MAY 30, 2024 6:11 AM PDT

Researchers Create an Antibiotic That Spares the Beneficial Bugs in the Gut

WRITTEN BY: Carmen Leitch

For many years, the efficacy of many front-line antibiotics has been declining because of the spread of antibiotic resistance among bacterial pathogens. Experts have long called for the development of novel antibiotics, which is no easy task. But scientists have begun to answer the call. Recent research has identified several compounds that show incredible potential as novel antibiotics, and while more testing and development is needed, it shows that we can create new ways to destroy resistant pathogens, which already contribute to the deaths of millions of people every year around the world.

A medical illustration of Clostridioides difficile bacteria / Credit: CDC/ Antibiotic Resistance Coordination and Strategy Unit / Photo Credit: Medical Illustrator: Jennifer Oosthuizen

Reporting in Nature, scientists have now described a molecule called lolamicin that is able to either reduce or totally eliminate antibiotic-resistant bacterial infections that caused sepsis or pneumonia in mouse models; it also worked in cell culture models against over 130 different types of multidrug-resistant strains of bacteria that have caused infections in hospitalized patients. The drug could prevent secondary infections caused by dangerous Clostridium difficile germs, and incredibly, it was able to battle these infections without harming the gut microbiome.

The gut microbiome is a massive community of microorganisms that is intimately linked to human health and well-being. Many beneficial microbes are part of the gut microbiome, and common antibiotics often disrupt this important microbial community.

"They're killing our good bacteria as they treat the infection. We wanted to start thinking about the next generation of antibiotics that could be developed to kill the pathogenic bacteria and not the beneficial ones," said corresponding study author Paul Hergenrother, a chemistry professor at the University of Illinois Urbana-Champaign.

Bacteria are often characterized according to the composition of their cell wall, making them either Gram-positive or Gram-negative. Since Gram-negative bacteria have a second layer, they are often tougher to eliminate, noted first study author Kristen Muñoz, PhD.

Drugs that destroy nasty Gram-negative bacteria can also kill potentially helpful Gram-negative bacteria, such as colistin. This drug can actually increase the risk of complications associated with C. difficile infections and is also harmful to the liver and kidney. It is usually only used as a last resort, noted the researchers.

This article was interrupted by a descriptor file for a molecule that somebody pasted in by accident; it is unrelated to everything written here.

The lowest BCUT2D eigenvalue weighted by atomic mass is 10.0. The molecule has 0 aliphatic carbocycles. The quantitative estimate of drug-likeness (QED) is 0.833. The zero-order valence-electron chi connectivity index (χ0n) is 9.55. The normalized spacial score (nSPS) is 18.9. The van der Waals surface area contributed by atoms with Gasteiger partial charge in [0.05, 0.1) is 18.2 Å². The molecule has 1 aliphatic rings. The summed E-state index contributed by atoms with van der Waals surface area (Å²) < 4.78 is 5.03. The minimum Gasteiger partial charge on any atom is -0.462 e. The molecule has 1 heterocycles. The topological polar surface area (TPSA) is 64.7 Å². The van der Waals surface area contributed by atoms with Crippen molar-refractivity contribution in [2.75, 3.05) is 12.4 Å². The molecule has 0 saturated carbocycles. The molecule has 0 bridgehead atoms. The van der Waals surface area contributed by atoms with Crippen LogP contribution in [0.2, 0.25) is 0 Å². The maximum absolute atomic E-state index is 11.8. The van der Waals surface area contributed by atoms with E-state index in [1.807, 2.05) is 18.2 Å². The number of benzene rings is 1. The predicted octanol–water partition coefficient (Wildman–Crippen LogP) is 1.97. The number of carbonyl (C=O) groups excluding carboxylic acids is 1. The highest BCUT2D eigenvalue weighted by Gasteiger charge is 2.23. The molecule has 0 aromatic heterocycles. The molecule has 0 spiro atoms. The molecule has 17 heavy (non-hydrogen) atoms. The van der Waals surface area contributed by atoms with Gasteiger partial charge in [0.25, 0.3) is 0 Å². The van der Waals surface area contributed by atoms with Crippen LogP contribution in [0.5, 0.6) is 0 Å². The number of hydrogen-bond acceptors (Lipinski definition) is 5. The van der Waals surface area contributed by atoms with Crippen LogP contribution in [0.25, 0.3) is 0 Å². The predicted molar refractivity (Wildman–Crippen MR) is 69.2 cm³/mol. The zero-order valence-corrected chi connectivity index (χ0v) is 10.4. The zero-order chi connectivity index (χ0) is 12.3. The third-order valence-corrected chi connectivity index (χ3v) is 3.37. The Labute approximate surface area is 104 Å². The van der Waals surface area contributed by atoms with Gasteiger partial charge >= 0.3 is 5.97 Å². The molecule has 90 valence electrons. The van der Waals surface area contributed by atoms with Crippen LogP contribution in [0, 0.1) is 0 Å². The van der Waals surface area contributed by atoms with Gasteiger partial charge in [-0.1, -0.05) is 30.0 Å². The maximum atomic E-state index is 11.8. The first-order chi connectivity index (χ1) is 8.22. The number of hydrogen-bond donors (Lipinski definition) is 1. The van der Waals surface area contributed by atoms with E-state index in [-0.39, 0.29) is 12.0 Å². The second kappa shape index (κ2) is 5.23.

AstraZeneca created a class of drugs that inhibit a lipoprotein-transport process called the Lol system, which is found only in Gram-negative bacteria and differs genetically in harmful and helpful microbes.

The researchers determined that one of these drugs, lolamicin, was able to selectively target some types of Gram-negative germs like Escherichia coli and Klebsiella pneumoniae. The drug could eliminate as much as 90 percent of multidrug-resistant E. coli, K. pneumoniae and E. cloacae strains.

All mice with septicemia and 70 percent of mice with pneumonia were fully relieved of their infections after oral treatment with lolamicin. The drug could also accomplish these results without disrupting the mouse microbiome, which is considered to be a good model for the human microbiome. This was in sharp contrast to typical antibiotics amoxicillin and clindamycin, which dramatically reduced beneficial strains of microbes in the mouse models.

Extensive research will still be needed before lolamicin or similar compounds are brought to market, and scientists will have to ensure that they are effective and safe in humans. However, the work shows that scientists can identify novel drugs that could help reduce the mortality caused by drug-resistant infections.

Sources: University of Illinois at Urbana-Champaign, Nature

About the Author
Bachelor's (BA/BS/Other)
Experienced research scientist and technical expert with authorships on over 30 peer-reviewed publications, traveler to over 70 countries, published photographer and internationally-exhibited painter, volunteer trained in disaster-response, CPR and DV counseling.
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